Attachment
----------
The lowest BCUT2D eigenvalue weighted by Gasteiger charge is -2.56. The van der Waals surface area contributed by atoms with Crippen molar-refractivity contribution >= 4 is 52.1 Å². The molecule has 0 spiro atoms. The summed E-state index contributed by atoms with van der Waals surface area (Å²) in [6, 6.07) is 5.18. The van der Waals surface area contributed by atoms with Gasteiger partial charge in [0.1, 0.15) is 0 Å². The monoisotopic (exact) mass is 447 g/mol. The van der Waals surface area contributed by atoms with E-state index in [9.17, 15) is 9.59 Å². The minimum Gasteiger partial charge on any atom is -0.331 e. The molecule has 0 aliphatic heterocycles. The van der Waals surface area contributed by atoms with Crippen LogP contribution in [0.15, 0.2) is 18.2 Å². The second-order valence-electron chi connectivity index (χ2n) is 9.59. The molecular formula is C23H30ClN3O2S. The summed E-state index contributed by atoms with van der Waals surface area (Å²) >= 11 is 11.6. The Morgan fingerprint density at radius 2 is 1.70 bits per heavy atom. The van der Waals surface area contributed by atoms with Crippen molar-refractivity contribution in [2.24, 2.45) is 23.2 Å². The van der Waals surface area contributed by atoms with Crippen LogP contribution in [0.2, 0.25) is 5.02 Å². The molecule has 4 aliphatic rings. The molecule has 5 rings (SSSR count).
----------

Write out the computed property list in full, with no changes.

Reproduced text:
The lowest BCUT2D eigenvalue weighted by Gasteiger charge is -2.56. The van der Waals surface area contributed by atoms with Crippen molar-refractivity contribution >= 4 is 52.1 Å². The molecule has 0 spiro atoms. The summed E-state index contributed by atoms with van der Waals surface area (Å²) in [6, 6.07) is 5.18. The van der Waals surface area contributed by atoms with Gasteiger partial charge in [0.1, 0.15) is 0 Å². The monoisotopic (exact) mass is 447 g/mol. The van der Waals surface area contributed by atoms with E-state index in [9.17, 15) is 9.59 Å². The minimum Gasteiger partial charge on any atom is -0.331 e. The molecule has 0 aliphatic heterocycles. The van der Waals surface area contributed by atoms with Crippen LogP contribution in [0.15, 0.2) is 18.2 Å². The second-order valence-electron chi connectivity index (χ2n) is 9.59. The molecular formula is C23H30ClN3O2S. The summed E-state index contributed by atoms with van der Waals surface area (Å²) >= 11 is 11.6. The Morgan fingerprint density at radius 2 is 1.70 bits per heavy atom. The van der Waals surface area contributed by atoms with Crippen molar-refractivity contribution in [2.24, 2.45) is 23.2 Å². The van der Waals surface area contributed by atoms with Crippen LogP contribution in [0.2, 0.25) is 5.02 Å². The molecule has 4 aliphatic rings. The molecule has 5 rings (SSSR count).